As authorities enforce a wide range of restrictions both on- and offline during the ongoing 18th National Party Congress, access to all Google services appeared to be blocked in China on Friday. The blocks, at least in some locations, relaxed somewhat the following day. From Claire Cain Miller at The New York Times’ Bits blog: All Google services, including its search engine, Gmail and Maps, were inaccessible in China on Friday night and into Saturday, the company confirmed. The block comes as the 18th Communist Party Congress, the once-in-a-decade meeting to appoint new government leadership, gets under way. Traffic to Google sites fell off Friday evening in China, according to Google’s Transparency Report, which provides information about traffic worldwide. The company said it was not having any technical problems, but did not say whether it believed its sites had been blocked by the government or were the victims of hacking. “We’ve checked and there’s nothing wrong on our end,” said Christine Chen, a Google spokeswoman. GreatFire.org provided technical details and advice on workarounds, claiming that “never before have so many people been affected by a decision to block a website.” Here’s what we know:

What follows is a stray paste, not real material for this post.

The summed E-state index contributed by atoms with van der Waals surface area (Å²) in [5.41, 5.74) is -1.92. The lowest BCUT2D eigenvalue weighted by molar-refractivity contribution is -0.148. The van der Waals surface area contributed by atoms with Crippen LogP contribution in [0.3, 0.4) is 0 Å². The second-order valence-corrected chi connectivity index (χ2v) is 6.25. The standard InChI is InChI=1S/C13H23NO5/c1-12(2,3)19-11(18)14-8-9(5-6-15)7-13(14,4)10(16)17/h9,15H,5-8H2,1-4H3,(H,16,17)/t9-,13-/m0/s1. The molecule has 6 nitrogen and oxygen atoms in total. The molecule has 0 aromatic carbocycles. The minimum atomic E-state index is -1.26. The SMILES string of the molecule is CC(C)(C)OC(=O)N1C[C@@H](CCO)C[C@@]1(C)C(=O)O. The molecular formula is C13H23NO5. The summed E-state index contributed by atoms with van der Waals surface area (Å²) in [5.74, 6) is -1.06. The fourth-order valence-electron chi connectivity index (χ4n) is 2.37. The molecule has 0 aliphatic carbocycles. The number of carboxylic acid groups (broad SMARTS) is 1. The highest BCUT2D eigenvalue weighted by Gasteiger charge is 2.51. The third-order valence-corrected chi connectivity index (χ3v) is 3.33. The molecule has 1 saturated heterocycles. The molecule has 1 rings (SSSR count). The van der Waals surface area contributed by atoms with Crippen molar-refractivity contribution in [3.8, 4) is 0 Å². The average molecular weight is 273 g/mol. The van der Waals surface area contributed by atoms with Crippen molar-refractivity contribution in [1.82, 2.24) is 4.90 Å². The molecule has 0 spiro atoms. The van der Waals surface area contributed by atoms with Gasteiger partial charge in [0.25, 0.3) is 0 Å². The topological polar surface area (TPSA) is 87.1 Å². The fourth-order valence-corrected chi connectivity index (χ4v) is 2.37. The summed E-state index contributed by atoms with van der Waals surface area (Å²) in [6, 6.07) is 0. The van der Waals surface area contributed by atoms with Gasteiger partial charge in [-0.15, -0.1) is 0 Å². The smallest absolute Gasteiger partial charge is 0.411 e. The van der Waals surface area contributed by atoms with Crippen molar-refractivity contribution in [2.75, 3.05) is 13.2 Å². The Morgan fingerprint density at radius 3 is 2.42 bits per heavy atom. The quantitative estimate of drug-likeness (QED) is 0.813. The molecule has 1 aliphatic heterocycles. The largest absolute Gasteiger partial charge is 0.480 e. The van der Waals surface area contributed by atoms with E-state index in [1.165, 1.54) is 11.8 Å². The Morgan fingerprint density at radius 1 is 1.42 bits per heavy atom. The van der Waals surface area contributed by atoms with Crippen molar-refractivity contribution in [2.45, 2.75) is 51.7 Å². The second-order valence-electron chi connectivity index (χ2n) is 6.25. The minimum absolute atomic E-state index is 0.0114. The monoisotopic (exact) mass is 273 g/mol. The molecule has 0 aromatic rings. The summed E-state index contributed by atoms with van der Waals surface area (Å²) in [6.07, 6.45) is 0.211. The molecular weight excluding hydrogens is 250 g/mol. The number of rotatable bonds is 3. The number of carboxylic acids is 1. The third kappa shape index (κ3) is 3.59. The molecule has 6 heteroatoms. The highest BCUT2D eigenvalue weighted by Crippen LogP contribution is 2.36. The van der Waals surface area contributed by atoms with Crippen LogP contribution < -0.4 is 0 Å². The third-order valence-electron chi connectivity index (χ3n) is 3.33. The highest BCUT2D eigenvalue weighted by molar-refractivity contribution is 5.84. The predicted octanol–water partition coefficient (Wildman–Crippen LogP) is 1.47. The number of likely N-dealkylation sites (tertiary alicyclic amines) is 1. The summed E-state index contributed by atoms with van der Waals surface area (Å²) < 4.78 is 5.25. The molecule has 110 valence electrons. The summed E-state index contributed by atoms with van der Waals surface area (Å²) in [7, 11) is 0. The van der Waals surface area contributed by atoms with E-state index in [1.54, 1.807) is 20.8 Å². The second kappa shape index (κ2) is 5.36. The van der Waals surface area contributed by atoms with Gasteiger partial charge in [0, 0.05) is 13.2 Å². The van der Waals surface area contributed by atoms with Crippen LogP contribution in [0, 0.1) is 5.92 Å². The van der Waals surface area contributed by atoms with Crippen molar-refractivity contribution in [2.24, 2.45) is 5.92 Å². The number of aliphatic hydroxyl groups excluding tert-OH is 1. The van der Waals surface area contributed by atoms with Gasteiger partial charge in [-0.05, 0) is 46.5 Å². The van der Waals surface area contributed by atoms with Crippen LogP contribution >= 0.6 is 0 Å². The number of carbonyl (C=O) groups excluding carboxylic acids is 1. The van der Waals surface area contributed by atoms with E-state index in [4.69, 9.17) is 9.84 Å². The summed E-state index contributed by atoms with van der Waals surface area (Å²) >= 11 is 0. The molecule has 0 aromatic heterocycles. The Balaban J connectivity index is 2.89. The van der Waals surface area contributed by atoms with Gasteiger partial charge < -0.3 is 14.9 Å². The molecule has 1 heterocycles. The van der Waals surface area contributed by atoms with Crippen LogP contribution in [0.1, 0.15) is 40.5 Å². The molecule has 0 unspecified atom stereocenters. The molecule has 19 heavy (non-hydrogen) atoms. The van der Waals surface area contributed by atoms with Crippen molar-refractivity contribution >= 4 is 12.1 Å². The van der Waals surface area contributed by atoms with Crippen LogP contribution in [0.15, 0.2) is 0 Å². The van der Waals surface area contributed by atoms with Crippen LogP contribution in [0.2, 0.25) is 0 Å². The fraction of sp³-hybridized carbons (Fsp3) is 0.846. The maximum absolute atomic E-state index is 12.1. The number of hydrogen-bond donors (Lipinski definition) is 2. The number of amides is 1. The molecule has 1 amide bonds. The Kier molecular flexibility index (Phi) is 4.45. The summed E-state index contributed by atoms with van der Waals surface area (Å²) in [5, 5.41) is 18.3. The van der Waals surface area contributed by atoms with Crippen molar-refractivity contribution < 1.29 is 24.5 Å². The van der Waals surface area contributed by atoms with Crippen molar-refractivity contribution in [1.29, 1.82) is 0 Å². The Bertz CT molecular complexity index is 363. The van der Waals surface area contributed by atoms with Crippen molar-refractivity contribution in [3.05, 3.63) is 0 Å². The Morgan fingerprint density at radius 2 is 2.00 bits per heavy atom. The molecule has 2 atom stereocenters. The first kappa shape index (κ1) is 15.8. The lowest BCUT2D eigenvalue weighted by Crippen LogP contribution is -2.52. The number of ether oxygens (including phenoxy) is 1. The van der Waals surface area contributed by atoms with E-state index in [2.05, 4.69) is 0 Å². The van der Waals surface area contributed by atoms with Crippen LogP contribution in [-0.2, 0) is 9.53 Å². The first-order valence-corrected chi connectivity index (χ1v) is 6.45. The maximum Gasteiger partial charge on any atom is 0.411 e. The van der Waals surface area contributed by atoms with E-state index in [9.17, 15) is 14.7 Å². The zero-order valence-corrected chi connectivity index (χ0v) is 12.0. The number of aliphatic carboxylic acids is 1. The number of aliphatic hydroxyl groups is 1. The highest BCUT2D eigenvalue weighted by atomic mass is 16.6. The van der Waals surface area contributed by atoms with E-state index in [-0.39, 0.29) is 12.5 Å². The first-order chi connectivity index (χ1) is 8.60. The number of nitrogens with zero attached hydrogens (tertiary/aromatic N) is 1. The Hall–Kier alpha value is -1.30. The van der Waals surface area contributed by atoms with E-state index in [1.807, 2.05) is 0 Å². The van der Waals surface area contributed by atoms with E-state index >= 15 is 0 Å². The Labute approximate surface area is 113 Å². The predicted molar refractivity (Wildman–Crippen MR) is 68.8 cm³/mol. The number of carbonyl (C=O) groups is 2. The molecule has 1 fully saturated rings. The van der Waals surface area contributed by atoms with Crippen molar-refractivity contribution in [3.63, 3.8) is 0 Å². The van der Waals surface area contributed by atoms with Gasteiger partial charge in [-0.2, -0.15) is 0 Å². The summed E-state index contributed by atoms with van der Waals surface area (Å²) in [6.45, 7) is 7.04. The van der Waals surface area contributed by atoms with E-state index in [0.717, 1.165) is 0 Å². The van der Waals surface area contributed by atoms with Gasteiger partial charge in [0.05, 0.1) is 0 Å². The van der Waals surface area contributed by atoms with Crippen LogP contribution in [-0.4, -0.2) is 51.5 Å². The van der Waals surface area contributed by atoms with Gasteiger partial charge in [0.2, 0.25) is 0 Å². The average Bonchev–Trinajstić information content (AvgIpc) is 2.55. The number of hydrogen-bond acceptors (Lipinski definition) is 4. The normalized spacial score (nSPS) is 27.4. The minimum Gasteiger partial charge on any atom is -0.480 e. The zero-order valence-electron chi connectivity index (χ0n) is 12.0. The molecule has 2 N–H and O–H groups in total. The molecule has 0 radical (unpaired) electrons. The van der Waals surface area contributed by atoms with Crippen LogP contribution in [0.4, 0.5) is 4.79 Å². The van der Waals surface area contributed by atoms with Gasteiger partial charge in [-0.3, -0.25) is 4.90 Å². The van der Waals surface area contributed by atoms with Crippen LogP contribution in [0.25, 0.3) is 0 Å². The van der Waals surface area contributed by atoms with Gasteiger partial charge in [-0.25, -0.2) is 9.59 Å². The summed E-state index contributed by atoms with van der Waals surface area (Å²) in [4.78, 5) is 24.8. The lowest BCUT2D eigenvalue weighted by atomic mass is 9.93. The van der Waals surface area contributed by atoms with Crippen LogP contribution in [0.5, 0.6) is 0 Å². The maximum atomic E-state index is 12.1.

The subdomains www.google.com, mail.google.com, google-analytics.com, docs.google.com, drive.google.com, maps.google.com, play.google.com and perhaps many more are all currently DNS poisoned in China. Instead of the real IP addresses, any lookups from China to any of these domains result in the following IP: 22.214.171.124. That IP address is located in Korea and doesn’t serve any website at all.
This means that none of these websites, including Google Search, currently work in China, unless you have a VPN or other cirumvention tool.
Using a DNS server outside of China doesn’t help. A lookup of www.google.com to 126.96.36.199 is also distorted, by the Great Firewall.
So far you can still access ...
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